Jul 23, 2018  
2017-2018 Saint Joseph's College Online 
    
2017-2018 Saint Joseph’s College Online
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HA 655 - Gerontology


Explores definitions, myths, and expectations of growing older in contemporary U.S. society.  Demographic characteristics are examined, especially those impacting health and long-term care administration.  Biological, psychological, and social-cultural aspects of aging are analyzed.  Special attention is given to cultural competencies and maintenance of person-environmental congruence.  

The focus is on family caregiving and health / enabling technologies to support aging-in-place.  Aging, spirituality, and spiritual care are explored within the context of adapting to transitions along the continuum-of-care.  Interfaith and cross-cultural aspects of religious beliefs and practices are noted, especially as they shape health practices and outcomes.  We then address ethical decision-making and end-of-life care, issues often confronted by health and senior care leaders.  

Assignment Overview
Term-Based

Assignments: 12 weekly assignments

Interactivity: Weekly live session

Course Learning Objectives
Upon completion of this course, you should be able to do the following:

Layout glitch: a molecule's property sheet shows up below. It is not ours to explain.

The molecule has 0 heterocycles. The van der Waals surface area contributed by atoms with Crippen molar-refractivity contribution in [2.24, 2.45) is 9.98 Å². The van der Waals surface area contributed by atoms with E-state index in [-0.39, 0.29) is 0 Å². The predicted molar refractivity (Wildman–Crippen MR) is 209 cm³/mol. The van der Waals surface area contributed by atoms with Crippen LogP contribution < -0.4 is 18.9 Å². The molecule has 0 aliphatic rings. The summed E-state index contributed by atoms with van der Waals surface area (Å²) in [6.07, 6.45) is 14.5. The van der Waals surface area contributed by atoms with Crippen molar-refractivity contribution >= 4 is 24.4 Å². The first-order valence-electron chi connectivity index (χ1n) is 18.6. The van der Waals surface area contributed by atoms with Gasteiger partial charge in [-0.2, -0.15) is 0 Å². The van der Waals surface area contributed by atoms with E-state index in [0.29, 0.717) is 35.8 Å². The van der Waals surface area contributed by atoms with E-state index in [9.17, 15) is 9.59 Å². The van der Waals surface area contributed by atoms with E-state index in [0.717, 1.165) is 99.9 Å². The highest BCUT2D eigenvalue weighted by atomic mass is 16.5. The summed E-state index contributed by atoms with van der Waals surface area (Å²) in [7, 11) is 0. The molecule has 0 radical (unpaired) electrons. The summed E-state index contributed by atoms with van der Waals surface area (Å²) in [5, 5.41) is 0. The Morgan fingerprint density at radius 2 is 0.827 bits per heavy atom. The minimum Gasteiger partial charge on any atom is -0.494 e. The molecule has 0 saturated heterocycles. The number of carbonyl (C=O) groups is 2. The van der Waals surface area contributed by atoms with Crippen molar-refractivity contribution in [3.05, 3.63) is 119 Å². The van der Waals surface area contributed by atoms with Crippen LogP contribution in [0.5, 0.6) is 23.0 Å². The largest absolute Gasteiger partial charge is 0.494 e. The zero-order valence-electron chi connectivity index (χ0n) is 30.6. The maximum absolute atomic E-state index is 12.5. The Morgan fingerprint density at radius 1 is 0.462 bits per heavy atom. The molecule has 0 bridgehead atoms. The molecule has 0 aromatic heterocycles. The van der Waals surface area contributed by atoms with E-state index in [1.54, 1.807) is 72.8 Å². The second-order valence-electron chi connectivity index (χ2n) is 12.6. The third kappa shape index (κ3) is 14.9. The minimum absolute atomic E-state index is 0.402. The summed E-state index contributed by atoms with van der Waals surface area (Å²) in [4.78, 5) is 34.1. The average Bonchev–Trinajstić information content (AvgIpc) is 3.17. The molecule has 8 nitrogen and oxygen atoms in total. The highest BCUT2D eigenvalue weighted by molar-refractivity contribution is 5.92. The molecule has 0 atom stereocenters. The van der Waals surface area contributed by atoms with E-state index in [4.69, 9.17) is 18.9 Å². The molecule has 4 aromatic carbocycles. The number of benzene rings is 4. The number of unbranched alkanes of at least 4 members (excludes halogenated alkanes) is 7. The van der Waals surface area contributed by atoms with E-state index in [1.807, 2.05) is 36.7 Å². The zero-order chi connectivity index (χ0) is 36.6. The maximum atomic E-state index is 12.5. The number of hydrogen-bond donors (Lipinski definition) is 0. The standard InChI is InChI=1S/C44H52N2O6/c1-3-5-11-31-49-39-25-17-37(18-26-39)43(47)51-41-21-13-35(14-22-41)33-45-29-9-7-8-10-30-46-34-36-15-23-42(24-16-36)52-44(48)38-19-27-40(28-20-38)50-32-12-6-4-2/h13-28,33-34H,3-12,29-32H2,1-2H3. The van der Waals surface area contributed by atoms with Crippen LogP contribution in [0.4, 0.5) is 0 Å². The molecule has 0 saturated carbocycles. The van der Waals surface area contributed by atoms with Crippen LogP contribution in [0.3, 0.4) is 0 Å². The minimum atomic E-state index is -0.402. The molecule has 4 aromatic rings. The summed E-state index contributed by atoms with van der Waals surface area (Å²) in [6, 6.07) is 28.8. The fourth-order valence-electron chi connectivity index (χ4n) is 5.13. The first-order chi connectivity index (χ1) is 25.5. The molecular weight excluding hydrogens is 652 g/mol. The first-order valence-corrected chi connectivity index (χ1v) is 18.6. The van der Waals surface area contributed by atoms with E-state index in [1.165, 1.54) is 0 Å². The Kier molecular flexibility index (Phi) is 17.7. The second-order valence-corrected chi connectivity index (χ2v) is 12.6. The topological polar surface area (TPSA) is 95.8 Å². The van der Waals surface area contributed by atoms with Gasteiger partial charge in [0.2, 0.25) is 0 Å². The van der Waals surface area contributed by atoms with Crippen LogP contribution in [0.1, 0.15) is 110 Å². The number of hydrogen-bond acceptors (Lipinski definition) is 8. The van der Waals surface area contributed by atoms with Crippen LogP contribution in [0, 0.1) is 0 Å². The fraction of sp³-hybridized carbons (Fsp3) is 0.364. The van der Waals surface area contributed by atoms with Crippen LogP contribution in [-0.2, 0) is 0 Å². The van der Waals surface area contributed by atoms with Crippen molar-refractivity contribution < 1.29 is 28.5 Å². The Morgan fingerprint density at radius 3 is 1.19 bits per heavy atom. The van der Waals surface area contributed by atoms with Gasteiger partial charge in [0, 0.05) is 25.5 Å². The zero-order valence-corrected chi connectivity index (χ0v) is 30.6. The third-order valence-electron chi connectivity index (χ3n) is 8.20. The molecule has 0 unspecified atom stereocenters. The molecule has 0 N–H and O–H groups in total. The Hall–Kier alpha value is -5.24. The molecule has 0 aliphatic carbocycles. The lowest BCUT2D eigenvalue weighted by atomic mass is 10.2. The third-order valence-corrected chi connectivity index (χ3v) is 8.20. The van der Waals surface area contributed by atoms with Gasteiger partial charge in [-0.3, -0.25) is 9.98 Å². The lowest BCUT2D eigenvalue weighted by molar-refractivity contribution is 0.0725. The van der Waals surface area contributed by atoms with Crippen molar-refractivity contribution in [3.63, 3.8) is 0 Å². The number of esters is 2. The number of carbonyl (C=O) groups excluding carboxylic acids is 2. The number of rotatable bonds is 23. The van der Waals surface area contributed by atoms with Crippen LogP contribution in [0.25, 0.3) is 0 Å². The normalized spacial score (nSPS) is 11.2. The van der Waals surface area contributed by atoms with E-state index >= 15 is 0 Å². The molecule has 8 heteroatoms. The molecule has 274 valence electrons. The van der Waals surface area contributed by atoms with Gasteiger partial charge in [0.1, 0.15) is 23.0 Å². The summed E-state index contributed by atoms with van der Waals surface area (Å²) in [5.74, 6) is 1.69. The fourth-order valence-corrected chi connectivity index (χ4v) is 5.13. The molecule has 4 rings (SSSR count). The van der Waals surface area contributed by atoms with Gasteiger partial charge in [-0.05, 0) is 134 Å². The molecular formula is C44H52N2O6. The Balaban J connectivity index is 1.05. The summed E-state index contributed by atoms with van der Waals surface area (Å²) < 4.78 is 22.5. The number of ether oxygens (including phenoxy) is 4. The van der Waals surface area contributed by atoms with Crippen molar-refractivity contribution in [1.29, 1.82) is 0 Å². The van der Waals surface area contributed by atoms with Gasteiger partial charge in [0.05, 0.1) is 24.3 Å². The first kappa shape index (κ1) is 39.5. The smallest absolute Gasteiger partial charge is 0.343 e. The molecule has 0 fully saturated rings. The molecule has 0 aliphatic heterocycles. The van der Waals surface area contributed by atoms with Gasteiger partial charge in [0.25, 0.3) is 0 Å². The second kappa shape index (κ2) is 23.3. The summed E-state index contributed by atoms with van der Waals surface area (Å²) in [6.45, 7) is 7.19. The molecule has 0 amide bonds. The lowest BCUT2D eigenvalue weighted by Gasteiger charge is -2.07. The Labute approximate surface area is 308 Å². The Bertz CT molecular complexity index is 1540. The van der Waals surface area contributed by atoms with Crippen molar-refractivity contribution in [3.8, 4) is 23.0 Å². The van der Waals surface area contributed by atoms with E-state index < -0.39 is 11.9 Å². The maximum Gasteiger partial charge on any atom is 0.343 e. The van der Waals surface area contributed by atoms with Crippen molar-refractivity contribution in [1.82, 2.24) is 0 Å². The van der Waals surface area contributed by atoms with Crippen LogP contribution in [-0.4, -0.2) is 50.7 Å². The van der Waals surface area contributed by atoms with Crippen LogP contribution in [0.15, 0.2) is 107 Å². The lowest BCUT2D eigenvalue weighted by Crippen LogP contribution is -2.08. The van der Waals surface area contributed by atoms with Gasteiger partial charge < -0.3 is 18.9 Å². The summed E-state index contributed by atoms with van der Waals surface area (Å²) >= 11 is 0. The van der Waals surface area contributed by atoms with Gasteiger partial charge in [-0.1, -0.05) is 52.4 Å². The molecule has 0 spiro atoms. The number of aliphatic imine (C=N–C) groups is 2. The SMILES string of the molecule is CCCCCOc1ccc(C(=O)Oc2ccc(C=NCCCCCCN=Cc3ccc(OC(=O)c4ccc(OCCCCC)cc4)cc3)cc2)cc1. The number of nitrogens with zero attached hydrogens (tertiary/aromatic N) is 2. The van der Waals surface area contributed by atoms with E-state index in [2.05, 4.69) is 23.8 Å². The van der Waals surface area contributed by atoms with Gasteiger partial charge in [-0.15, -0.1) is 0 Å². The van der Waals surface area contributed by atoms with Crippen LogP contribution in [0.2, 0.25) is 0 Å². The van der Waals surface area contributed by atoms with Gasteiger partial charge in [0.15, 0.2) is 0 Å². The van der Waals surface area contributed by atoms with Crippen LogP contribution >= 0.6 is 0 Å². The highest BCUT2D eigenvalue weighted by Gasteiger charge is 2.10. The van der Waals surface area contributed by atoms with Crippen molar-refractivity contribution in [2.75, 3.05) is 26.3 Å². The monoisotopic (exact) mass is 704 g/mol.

• Recognize and refute the prevalent myths about aging in contemporary U.S. society. 
  • Describe the key demographic characteristics of older adults that may impact the field of health administration. 
  • Analyze the factors that may influence life expectancy, especially the achievement of extreme longevity. 
  • Apply the major theories of aging from biology, psychology, and sociology to understand the aging process in U.S. society. 
  • Examine age-history, period-cohort effects as they relate to an individuals experience of aging. 
  • Identify the important cultural competencies needed to serve elder health consumers of diverse racial-ethnic backgrounds. 
  • Develop a public policy model that is responsive to the long-term care provided by families and informal support networks. 
  • Identify ways in which GeroTechnology can be used in providing home-based care by family and informal support networks. 
  • View the range of functions served by spirituality and faith-based practices in elder care across the continuum. 
  • Recognize the ethical issues central to end-of-life care and decision making. 
  • Envision older adults as mentors, teaching us how to prepare for our future selves.


Credits: 3



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